Around 40% of overseas ventures by Japanese companies result in withdrawal, according to Masato Hikita, director of Headwaters IT consulting company, writing for Diamond business magazine. His clients usually suffer from at least one of the following, he reckons:
- No one person with decision making authority
Overseas companies are shocked to hear that Japanese executives don’t actually have executive power. When Japanese companies venture abroad, they usually send the kacho (section chief) out on a scouting expedition, and he talks to people on the ground there who agree that they should collaborate on a project. The local company gets moving quickly, but at this point the Japanese company suddenly grinds to a halt. When asked why, the Japanese company responds that now the bucho (head of department) must visit. And then after that, that the director must visit. At which point the local company wonders why on earth they have to answer the same questions so many times, and decides to start negotiations with someone else.
2. Bringing domestic rivalries overseas
Rather than two Japanese companies fighting to monopolise a market and both end up losing, Hikita recommends that smaller Japanese companies collaborate, particularly in the early phases of raising brand awareness in a new market – for example a joint exhibition stand at a trade fair.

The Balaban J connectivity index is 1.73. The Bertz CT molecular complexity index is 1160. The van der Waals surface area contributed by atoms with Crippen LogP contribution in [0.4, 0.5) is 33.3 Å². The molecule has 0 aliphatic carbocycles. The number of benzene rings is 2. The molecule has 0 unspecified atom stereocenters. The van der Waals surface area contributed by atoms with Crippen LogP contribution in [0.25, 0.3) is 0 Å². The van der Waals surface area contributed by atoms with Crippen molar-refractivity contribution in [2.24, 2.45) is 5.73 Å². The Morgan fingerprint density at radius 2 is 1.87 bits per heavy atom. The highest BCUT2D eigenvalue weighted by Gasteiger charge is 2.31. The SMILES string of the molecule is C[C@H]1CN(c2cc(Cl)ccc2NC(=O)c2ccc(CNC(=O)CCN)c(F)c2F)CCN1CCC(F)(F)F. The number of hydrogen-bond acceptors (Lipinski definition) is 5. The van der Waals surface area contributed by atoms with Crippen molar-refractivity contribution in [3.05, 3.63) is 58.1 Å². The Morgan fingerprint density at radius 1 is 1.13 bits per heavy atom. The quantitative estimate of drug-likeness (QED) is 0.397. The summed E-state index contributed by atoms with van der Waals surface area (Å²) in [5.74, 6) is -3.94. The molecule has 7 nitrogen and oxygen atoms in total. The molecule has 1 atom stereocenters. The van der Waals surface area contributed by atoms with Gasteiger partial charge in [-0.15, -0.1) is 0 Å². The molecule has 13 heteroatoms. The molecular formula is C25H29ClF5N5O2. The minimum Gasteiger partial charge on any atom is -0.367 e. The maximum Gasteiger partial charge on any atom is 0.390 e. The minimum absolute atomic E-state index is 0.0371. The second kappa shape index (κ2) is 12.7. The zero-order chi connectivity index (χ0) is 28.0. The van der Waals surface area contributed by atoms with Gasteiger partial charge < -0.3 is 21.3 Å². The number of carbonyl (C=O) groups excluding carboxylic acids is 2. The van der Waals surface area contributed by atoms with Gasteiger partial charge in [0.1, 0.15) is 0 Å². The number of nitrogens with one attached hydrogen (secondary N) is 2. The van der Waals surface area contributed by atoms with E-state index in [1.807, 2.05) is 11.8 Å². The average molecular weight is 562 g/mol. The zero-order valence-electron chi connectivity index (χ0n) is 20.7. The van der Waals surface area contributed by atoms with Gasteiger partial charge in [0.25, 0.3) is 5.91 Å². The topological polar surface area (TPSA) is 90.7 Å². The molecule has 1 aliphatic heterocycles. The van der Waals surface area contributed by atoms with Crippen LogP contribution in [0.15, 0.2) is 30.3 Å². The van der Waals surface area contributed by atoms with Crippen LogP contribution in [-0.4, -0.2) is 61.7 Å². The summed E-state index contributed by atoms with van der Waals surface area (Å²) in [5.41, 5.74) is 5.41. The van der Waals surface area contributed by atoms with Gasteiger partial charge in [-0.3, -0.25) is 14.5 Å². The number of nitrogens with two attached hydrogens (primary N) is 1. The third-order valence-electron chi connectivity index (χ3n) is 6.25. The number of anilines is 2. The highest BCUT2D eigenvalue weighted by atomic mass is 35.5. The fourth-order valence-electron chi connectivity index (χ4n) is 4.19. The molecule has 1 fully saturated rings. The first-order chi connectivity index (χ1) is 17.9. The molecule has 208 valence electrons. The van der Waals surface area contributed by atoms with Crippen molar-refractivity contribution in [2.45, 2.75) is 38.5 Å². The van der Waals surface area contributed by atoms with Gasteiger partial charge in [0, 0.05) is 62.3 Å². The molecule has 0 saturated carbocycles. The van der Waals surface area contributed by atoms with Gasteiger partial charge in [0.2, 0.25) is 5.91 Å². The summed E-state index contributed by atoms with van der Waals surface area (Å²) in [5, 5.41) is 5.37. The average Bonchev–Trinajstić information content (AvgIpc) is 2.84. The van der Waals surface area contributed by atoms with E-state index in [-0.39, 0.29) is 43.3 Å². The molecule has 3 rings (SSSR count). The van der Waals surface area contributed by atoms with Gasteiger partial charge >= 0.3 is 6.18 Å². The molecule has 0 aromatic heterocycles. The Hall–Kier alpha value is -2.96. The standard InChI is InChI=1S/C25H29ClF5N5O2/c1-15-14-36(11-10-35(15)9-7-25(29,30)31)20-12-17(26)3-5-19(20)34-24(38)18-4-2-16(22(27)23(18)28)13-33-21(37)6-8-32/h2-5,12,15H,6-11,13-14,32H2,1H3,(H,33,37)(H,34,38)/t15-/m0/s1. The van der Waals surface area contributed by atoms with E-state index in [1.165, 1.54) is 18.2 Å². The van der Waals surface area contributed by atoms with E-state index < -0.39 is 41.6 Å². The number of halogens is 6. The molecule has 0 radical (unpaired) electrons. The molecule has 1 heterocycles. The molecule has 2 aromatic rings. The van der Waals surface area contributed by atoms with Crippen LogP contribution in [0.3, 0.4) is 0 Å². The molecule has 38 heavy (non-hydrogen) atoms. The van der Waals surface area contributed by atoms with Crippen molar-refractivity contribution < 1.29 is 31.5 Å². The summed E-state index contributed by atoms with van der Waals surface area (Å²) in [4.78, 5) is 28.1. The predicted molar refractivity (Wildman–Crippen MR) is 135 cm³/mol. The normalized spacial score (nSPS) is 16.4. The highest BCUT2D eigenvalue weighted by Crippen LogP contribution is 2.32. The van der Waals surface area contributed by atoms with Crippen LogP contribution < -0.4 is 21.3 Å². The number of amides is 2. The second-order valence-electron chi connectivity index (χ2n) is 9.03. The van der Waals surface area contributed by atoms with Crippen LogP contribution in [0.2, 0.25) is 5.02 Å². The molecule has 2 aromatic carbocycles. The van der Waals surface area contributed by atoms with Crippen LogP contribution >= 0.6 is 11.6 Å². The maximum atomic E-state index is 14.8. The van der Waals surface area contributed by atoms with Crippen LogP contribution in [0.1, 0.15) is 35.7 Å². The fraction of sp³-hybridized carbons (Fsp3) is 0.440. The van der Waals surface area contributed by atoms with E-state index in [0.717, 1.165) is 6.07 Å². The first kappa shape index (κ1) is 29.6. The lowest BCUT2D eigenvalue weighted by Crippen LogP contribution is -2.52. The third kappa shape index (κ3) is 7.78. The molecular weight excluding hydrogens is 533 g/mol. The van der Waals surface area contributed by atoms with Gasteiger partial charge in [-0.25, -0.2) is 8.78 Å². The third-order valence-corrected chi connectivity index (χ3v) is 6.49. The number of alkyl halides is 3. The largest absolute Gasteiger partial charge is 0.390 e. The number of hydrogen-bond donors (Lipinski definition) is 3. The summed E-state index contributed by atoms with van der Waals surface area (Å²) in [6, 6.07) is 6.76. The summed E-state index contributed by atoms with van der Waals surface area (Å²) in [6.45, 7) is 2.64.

3. Being fooled by a local Japanese “pro”
Just because a Japanese person has lived in another country for 10 years, does not make them an expert in setting up business there. Hikita recommends talking to JETRO or going to local gatherings of Japanese businesspeople to get recommendations.
4. No ‘line in the sand’
According to a Japanese government survey, 90% of Japanese SMEs have not set a bottom line for when they will decide to withdraw from an overseas venture. As Hikita rightly says, from my experience, Japanese companies are happy to make plans for growing a business, but don’t do any planning for what should happen if a business fails. Many say because they have never done something like this before, they don’t know how to judge whether something is a failure. Hikita recommends that nonetheless, through talking to partners and other businesses, some attempt should be made at setting limits, and constantly reviewing status.
5. Overconfidence in the brand
Apparently Japanese companies will assert that the local partner should bear all the costs of marketing, because “we are allowing them to use our brand”. As I’ve mentioned before, a common problem for Japanese companies who are used to everyone in Japan knowing who they are and what they do, without having to make the effort to explain themselves. They are so confident in their brand, they believe they will succeed in the “red ocean” of American and European markets, without realising the true investment required to compete.
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